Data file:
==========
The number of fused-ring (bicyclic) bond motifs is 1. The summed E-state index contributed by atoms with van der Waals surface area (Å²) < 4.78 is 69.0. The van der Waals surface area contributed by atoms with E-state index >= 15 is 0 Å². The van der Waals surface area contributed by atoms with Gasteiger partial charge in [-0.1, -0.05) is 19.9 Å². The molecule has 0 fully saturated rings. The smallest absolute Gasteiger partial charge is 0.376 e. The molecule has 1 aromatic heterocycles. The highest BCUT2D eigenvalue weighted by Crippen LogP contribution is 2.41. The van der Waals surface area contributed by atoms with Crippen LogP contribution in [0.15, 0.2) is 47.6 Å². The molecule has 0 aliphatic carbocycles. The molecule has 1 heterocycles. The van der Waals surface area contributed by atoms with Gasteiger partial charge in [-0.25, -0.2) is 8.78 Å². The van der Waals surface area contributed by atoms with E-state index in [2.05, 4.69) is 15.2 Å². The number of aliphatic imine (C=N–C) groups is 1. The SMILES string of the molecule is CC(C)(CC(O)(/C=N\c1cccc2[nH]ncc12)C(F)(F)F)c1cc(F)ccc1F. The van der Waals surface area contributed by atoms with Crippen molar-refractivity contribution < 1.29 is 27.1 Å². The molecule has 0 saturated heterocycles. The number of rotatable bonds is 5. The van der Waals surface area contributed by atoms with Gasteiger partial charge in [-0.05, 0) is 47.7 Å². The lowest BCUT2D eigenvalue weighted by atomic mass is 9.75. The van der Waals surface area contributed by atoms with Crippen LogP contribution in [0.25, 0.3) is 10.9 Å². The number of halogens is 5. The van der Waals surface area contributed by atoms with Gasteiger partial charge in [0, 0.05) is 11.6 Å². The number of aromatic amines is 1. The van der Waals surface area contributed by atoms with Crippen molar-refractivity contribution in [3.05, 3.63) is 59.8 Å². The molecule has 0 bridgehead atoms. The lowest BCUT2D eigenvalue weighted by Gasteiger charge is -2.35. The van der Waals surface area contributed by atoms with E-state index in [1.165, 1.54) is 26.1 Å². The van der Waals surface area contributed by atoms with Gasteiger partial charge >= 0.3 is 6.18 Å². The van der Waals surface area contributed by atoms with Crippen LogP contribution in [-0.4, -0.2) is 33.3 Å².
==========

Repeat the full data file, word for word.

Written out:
The number of fused-ring (bicyclic) bond motifs is 1. The summed E-state index contributed by atoms with van der Waals surface area (Å²) < 4.78 is 69.0. The van der Waals surface area contributed by atoms with E-state index >= 15 is 0 Å². The van der Waals surface area contributed by atoms with Gasteiger partial charge in [-0.1, -0.05) is 19.9 Å². The molecule has 0 fully saturated rings. The smallest absolute Gasteiger partial charge is 0.376 e. The molecule has 1 aromatic heterocycles. The highest BCUT2D eigenvalue weighted by Crippen LogP contribution is 2.41. The van der Waals surface area contributed by atoms with Crippen LogP contribution in [0.15, 0.2) is 47.6 Å². The molecule has 0 aliphatic carbocycles. The molecule has 1 heterocycles. The van der Waals surface area contributed by atoms with Gasteiger partial charge in [-0.25, -0.2) is 8.78 Å². The van der Waals surface area contributed by atoms with E-state index in [2.05, 4.69) is 15.2 Å². The number of aliphatic imine (C=N–C) groups is 1. The SMILES string of the molecule is CC(C)(CC(O)(/C=N\c1cccc2[nH]ncc12)C(F)(F)F)c1cc(F)ccc1F. The van der Waals surface area contributed by atoms with Crippen molar-refractivity contribution < 1.29 is 27.1 Å². The molecule has 0 saturated heterocycles. The number of rotatable bonds is 5. The van der Waals surface area contributed by atoms with Gasteiger partial charge in [-0.05, 0) is 47.7 Å². The lowest BCUT2D eigenvalue weighted by atomic mass is 9.75. The van der Waals surface area contributed by atoms with Crippen LogP contribution in [0.25, 0.3) is 10.9 Å². The number of halogens is 5. The van der Waals surface area contributed by atoms with Gasteiger partial charge in [0, 0.05) is 11.6 Å². The number of aromatic amines is 1. The van der Waals surface area contributed by atoms with Crippen molar-refractivity contribution in [3.05, 3.63) is 59.8 Å². The molecule has 0 bridgehead atoms. The lowest BCUT2D eigenvalue weighted by Gasteiger charge is -2.35. The van der Waals surface area contributed by atoms with E-state index in [1.165, 1.54) is 26.1 Å². The van der Waals surface area contributed by atoms with Gasteiger partial charge >= 0.3 is 6.18 Å². The van der Waals surface area contributed by atoms with Crippen LogP contribution in [-0.4, -0.2) is 33.3 Å².